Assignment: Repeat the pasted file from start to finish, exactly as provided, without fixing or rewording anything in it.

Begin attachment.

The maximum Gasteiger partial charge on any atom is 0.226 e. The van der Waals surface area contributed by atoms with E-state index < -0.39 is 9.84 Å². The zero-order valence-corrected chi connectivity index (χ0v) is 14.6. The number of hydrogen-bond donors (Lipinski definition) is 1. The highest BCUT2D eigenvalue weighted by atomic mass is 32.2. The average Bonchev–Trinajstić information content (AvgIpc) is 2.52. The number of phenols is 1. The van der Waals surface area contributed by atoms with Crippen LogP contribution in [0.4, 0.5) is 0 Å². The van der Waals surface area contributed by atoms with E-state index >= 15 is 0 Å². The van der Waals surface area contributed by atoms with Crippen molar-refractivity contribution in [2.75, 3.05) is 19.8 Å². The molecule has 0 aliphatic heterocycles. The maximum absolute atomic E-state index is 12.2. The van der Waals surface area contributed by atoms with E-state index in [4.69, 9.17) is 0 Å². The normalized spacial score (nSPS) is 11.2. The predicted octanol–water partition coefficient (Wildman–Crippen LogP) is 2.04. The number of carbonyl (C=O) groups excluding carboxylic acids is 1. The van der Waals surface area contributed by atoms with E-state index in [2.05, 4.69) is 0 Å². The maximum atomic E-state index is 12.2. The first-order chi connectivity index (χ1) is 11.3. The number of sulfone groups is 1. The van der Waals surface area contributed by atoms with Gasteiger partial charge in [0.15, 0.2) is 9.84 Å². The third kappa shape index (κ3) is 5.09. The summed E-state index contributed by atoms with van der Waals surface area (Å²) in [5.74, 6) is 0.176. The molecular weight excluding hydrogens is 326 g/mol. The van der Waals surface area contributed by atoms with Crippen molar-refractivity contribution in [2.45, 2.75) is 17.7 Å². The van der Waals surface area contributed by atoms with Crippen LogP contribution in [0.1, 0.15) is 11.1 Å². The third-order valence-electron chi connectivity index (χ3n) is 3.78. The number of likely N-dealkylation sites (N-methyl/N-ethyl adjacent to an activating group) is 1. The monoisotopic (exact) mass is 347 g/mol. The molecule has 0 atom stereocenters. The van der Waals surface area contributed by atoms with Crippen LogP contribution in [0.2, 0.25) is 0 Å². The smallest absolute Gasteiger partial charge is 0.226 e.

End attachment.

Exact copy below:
The maximum Gasteiger partial charge on any atom is 0.226 e. The van der Waals surface area contributed by atoms with E-state index < -0.39 is 9.84 Å². The zero-order valence-corrected chi connectivity index (χ0v) is 14.6. The number of hydrogen-bond donors (Lipinski definition) is 1. The highest BCUT2D eigenvalue weighted by atomic mass is 32.2. The average Bonchev–Trinajstić information content (AvgIpc) is 2.52. The number of phenols is 1. The van der Waals surface area contributed by atoms with Crippen LogP contribution in [0.4, 0.5) is 0 Å². The van der Waals surface area contributed by atoms with E-state index >= 15 is 0 Å². The van der Waals surface area contributed by atoms with Crippen molar-refractivity contribution in [2.75, 3.05) is 19.8 Å². The molecule has 0 aliphatic heterocycles. The maximum absolute atomic E-state index is 12.2. The van der Waals surface area contributed by atoms with E-state index in [4.69, 9.17) is 0 Å². The normalized spacial score (nSPS) is 11.2. The predicted octanol–water partition coefficient (Wildman–Crippen LogP) is 2.04. The number of carbonyl (C=O) groups excluding carboxylic acids is 1. The van der Waals surface area contributed by atoms with E-state index in [2.05, 4.69) is 0 Å². The maximum atomic E-state index is 12.2. The first-order chi connectivity index (χ1) is 11.3. The number of sulfone groups is 1. The van der Waals surface area contributed by atoms with Gasteiger partial charge in [0.15, 0.2) is 9.84 Å². The third kappa shape index (κ3) is 5.09. The summed E-state index contributed by atoms with van der Waals surface area (Å²) in [5.74, 6) is 0.176. The molecular weight excluding hydrogens is 326 g/mol. The van der Waals surface area contributed by atoms with Crippen molar-refractivity contribution in [2.45, 2.75) is 17.7 Å². The van der Waals surface area contributed by atoms with Crippen LogP contribution in [0.1, 0.15) is 11.1 Å². The third-order valence-electron chi connectivity index (χ3n) is 3.78. The number of likely N-dealkylation sites (N-methyl/N-ethyl adjacent to an activating group) is 1. The monoisotopic (exact) mass is 347 g/mol. The molecule has 0 atom stereocenters. The van der Waals surface area contributed by atoms with Crippen LogP contribution in [0.2, 0.25) is 0 Å². The smallest absolute Gasteiger partial charge is 0.226 e.